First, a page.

The Richmond Review

book review   


      home : book reviews : The Age of Wire and String by Ben Marcus

Air for Sleeping Fish
Gillian Ferguson

Air for Sleeping Fish
Gillian Ferguson
Newcastle upon Tyne 1997

Merchandise Links

UK Edition:

US Edition:

The abysmally titled Air for Sleeping Fish is a fine collection, all the more impressive for being the poet’s first, although Gillian Ferguson has appeared previously in the Bloodaxe anthology Making for Planet Alice. It is very much a volume, ordered and shaped as a whole, with a richness of echo and intra-textual allusion; colours and shapes recur – to give the volume the texture of landscape. And landscape is Ferguson’s most distinctive mode of writing, typically the landscapes of Scottish winter, life retreated into seed, full of vivid potential. Ferguson’s voice is confident; it is a measure of her confidence that that voice is in some ways ‘traditional’, formally unexperimental – nearly every poem here is written in short stanzas of short unrhymed lines – unapologetically adjectival, focussed on the natural, even bardic.

The poem ‘Reclaiming the Garden’ images the gradual encroachments of natural rhythms after the death of the gardener:

Basement moles,
we surface to labour

until air and blood
christen black soil –

we set tame green fires
to burn this wasteland down.

The gradual encroachment appears as a slow-motion rebellion which is nonetheless ferocious in its conviction; the erasure of demarcating boundaries, the poet’s sense of the richnesses which subsist in marginal space, gives the poem a lightly-handled political resonance of femaleness and Scottishness.

‘First Flat’ has the speaker setting up house and renovating the flat of a woman who has died; it is one of a number of poems in which space appears to be indelibly marked by the absence of those who were once (evanescently) present:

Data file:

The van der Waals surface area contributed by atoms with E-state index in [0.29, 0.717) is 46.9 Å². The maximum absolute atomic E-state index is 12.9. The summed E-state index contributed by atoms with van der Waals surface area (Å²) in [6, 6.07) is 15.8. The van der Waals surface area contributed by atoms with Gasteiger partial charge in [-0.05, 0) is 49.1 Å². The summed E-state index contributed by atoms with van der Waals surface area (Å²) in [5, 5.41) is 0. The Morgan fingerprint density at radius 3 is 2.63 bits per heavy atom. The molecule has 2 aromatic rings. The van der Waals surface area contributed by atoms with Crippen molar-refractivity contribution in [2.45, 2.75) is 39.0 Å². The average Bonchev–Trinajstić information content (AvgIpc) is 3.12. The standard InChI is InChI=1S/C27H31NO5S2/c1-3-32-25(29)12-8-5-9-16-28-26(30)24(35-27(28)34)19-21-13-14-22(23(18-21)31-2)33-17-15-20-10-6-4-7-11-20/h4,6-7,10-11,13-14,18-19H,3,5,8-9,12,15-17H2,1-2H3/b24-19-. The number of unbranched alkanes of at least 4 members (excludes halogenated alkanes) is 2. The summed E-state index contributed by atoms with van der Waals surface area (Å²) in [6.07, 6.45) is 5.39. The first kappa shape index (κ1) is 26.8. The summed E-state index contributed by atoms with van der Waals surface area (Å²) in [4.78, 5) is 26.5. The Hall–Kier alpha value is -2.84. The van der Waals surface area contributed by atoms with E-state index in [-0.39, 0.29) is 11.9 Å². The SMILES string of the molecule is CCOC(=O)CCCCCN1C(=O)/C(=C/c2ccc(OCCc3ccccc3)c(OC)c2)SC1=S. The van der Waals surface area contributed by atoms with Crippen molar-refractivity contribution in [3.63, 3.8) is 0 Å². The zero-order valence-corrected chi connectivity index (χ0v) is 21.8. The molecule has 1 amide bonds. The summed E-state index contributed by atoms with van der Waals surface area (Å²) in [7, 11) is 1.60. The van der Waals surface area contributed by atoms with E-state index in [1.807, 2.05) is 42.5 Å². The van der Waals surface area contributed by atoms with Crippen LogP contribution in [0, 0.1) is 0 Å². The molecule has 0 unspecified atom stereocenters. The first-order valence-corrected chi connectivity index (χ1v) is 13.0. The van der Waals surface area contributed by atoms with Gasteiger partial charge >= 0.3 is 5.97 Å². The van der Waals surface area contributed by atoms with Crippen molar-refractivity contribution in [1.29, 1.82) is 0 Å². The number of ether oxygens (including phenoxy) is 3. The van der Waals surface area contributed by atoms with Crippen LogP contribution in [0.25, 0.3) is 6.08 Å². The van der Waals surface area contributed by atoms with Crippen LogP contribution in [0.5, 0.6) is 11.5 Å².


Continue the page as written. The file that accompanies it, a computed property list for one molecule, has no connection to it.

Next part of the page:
Blood on my fingers,
I christen my home with sweat,
strip her cold cocoon…

Space is renewed, its new inhabitation inaugurated, again in terms of birth and baptism and naming, in which the faded identity of the previous resident will remain a lingering presence. ‘Each Man Is an Island’ takes a simple fabular theme, in this case the paradoxical separateness felt in a love relationship, and refracts it through a knotty richness of symbolic landscape which leaves the simplicity of thought beautifully in place, ending with the classical image, ‘But love’s smile / is two-faced, four-lipped / as Janus.’

The classical resonance is again felt in ‘Perpetual Winter’, which enacts a lovely recapture of the Proserpine myth, domesticated and settled in the Scottish landscape. The second stanza below has also a light and fruity echo of Keats:

Prising six ruby hearts
from the pomegranate’s bloody comb,

she burst them with guilt on her palate,
until her mouth ran like a wound

six months of shackled light;
seeds the prison of riotous flowers.

Ferguson casts familial, erotic and professional relationships through the colours and textures of her landscapes. A forceful poet of nature with a keen, though distant, political awareness and a sense of classical resonance, Ferguson reminds me a lot of (the unjustly neglected) Robert Wells. Her first collection is mature and rewarding; we must expect her to develop fast. I do hate that title, though.

Reviewed by Michael Bradshaw


Search The Richmond Review

Enter email address and Subscribe for updates

Product finder

Browse our network:

Visit The Big Bookshop


The Richmond Review

Copyright © 1995/2003 The Richmond Review